Countries That Accept the Most Migrants
The U.S. and NATO military withdrawal from Afghanistan is putting a spotlight once again on the dire humanitarian conditions in the country, as thousands seek to flee with the onset of Taliban rule.
U.N. officials are now warning that the withdrawal is triggering a new wave of Afghan refugees, both within the country and abroad, as thousands of people are scrambling to get aboard flights leaving the nation.
The U.N. applies separate definitions for “refugee” and “migrant.” The organization strictly defines a refugee as a person fleeing persecution in her or his country of origin. As 2020 closed out, the U.N. estimated a total of 82.4 million people forcibly displaced around the world, 26.4 million of whom are labeled as refugees and another 4.1 million as asylum-seekers.
And while there is no universally accepted definition for migrant, the U.N. defines a migrant as being a person who lacks citizenship in her or his host country. Migration flows stabilized in 2018 and 2019, and then decreased dramatically in 2020, due to the COVID-19 pandemic, according to the most recent OECD report.
Here is a look at the 10 OECD member countries that accepted the most migrants — which includes foreign nationals moving to the country as well as those already there on a permanent basis. The most recent data for all OECD member countries is from 2018. Also listed is the number of people who filed applications seeking asylum in those countries.
Updated on Aug. 24, 2021 from its last publication date on Dec. 18, 2019
No. 10: Italy
Notably, the country received 53,440 asylum applications from around the world in 2018, a 58% drop from the 126,560 people it granted asylum in 2017.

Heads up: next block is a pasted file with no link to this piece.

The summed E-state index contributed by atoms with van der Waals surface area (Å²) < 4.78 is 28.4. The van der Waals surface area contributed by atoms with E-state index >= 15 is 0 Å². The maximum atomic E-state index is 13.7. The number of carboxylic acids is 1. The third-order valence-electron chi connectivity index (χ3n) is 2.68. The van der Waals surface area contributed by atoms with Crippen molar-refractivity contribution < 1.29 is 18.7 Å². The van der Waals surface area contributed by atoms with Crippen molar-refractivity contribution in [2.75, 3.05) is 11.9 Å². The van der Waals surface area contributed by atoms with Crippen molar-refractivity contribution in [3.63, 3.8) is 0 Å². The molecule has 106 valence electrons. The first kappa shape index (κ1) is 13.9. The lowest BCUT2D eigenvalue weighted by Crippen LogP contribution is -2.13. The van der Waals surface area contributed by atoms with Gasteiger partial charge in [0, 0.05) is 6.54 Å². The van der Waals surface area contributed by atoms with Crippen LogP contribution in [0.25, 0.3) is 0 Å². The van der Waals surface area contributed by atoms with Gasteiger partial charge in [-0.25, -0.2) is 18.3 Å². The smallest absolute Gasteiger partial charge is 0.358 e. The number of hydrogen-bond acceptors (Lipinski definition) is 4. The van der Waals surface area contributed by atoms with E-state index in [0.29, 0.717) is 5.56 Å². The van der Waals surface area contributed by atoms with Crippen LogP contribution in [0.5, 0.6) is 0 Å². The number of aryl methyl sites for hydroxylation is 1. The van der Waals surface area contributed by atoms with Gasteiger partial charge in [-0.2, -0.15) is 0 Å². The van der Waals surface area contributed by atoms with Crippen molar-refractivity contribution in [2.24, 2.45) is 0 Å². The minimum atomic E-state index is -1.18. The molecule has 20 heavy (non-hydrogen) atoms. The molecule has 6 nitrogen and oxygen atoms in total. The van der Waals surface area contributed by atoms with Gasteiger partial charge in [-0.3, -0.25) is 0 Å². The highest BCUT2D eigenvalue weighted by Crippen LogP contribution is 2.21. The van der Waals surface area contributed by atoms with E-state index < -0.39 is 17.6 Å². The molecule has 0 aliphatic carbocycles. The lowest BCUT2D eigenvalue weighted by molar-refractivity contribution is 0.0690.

No. 9: Canada
Canada received 321,045 migrants in 2018, a 12% increase from the previous year. That figure was bolstered by U.N. data showing the country accepted more refugees in 2018 than any other country, including the United States.
The North American country also recorded a 12% increase in the number of asylum applications received in 2018 — 55,383 — compared to the 49,425 approved in 2017.
No. 8: Chile
Chile received 5,784 applications for asylum in 2018, a 2% increase from 2017.
No. 7: Turkey
Turkey, which already hosts one of the largest Syrian refugee populations in the world, is reportedly bolstering its border with Iran to prevent the wave of Afghan refugees from entering the country. It received 466,890 migrants in 2018, a 28% jump from the number it accepted in 2017.
The country also received 83,818 asylum applications in 2018, a 32% decline from the 123,597 asylum-seekers it allowed the previous year.
No. 6: United Kingdom
Additionally, the country received 37,365 asylum applications in 2018, a 12% increase from 2017.
No. 5: South Korea
The country also received 16,147 applications for asylum in 2018, a 62% jump from the number filed in 2017.
No. 4: Japan
Additionally, the country received 10,493 applications seeking asylum in 2018, a 45% decrease from the number of applications received the previous year.
No. 3: Spain
The European nation also received 52,745 individual asylum applications into the country, a 73% increase from the previous year. The sharp majority of applications came from across Latin America, including Venezuela, Colombia, Honduras and El Salvador.
No. 2: United States
Additionally, the country received 254,300 applications from individuals seeking asylum in 2018, a 23% decrease from 2017.
No. 1: Germany
Germany received 1,383,580 new migrants into the country in 2018, by far the largest number by any OECD member country. The number of new migrants arriving in the country that year was just 438 fewer than in 2017, but a substantial reduction of the more than 2 million new migrants who arrived in the country in 2015.
The country also received 161,930 applications from individuals seeking asylum, a roughly 2% decrease from the previous year.
Countries That Accept the Most Migrants
2. United States
5. South Korea
6. United Kingdom
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The 2021 Best Countries rankings, formed in partnership with BAV Group, a unit of global marketing communications company VMLY&R, and The Wharton School of the University of Pennsylvania, are based on a study that surveyed more than 17,000 global citizens from four regions to assess perceptions of 78 countries on 76 different metrics.
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